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What could be: Aston Villa challenging for a European position

If a few things had gone differently, Aston Villa would currently be sitting in fourth.

Laurence Griffiths/Getty Images

Tottenham, Southampton, and the trip to Burnley. November saw Aston Villa hold leads in three of the four matches they played in and yet come away with only three points. And yet, all three of those matches could have very easily been wins. Change those results to get full points and a few things happen.

  • Villa jump from 11th with 19 points to 4th with 26 (thanks to Southampton losing a point)
  • The nine-match winless streak is cut short, and what was a dismal, worrisome stretch becomes a 10-point month
  • The -9 goal differential that the club currently have shrinks to (at least) -5.

The first order of business here is to point out that, largely, speculation of this nature is pretty useless. You could just as easily envision scenarios in which Villa drop some of the points that they've gotten. But, the idea that Villa could have won those three matches is not necessarily far-fetched. Against Tottenham, Villa were in control until Christian Benteke was sent off for a foul that could have just as easily resulted in a yellow, or Ryan Mason getting the red. Both goals scored by Spurs came after the red, when Villa had lost their target up front and were forced into a defensive style that was doomed.

And the matches against Southampton and Burnley saw Villa leading until after the 80th minute. Those are harder to write off, though, as it was only the poor play of Villa that led to those becoming draws. Nevertheless, it's easy to see how the win was there for the taking.

But the reason I'm not too worried about how valid this sort of revisionist history can be is the fact that it's not the results that really matter here. What I think we can take away from this look (aside from sorrow for what could have been) are a few observations about this team and this league.

  • Aston Villa are not as bad as their nine-match winless streak would have suggested. The bulk of those matches came against some of the best clubs in the league, and they came when Villa were missing some of their best players.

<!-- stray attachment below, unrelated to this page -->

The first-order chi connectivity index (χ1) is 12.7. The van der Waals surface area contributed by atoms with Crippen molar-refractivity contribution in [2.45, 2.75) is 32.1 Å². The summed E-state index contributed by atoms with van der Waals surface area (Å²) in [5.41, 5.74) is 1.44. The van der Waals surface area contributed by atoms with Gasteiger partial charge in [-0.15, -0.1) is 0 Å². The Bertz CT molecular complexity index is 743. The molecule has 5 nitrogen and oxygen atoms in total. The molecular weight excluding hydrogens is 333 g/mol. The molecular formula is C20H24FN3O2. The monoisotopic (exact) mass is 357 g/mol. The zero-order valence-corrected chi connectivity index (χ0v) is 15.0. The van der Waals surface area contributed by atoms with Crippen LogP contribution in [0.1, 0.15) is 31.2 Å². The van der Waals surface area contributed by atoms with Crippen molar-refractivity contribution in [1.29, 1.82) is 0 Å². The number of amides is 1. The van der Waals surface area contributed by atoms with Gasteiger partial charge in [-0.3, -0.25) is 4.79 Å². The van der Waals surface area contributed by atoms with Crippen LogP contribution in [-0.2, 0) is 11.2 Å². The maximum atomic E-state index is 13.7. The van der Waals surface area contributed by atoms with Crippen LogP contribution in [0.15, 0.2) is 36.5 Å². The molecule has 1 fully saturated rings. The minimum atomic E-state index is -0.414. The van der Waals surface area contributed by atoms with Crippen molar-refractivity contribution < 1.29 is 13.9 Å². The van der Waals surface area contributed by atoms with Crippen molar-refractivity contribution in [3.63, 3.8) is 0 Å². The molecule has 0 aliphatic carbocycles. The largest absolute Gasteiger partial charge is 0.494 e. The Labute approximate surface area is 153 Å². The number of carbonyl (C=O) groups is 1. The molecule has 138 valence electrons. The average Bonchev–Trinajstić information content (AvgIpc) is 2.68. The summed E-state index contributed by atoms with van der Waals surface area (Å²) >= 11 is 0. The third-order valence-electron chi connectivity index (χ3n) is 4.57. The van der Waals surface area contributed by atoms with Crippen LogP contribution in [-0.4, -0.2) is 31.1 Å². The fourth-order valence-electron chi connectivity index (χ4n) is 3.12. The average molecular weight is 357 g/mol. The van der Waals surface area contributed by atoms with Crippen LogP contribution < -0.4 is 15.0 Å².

• Aston Villa are not as good as their current five-match unbeaten streak might signify. Three matches in which they had wins wrapped up became a loss and two draws. Even if you can fault the ref in the Tottenham match, there's no reason to give up seven points from these situations.
  • The Premier League is just absolute junk this year. The fact that a pretty bad Villa team could realistically envision a scenario in which they sit 4th is absurd. Just try to extrapolate a bit from there. If this squad were to play in the Champions League, would they even score a goal? And yet, a few things go differently and they're in line to do just that.
  • Finally: we're a few results away from Aston Villa really making us feel secure for the first time in a while. Mostly because of the previous bullet point, but with the schedule coming up, there is a legitimate shot that Villa have 27-30 points by the end of January. Last year they survived (easily) with 38 points, and there is no way the cut is that high this year. If they hit the end of January at 27, I think we can all breathe.

So yeah, it's silly to look at what could have been. But it's also pretty instructive. I'll admit to being a part of the "sky is falling" cadre of fans during the run of terror, but with a little perspective I realize that I was wrong. Villa are exactly what I thought they were at the beginning of the season: a team who won't impress much but who should comfortably achieve safety and who have an outside shot at finishing top half.

That's not a bad thing to be, and it's nice that we've had a reminder of the reality of the situation.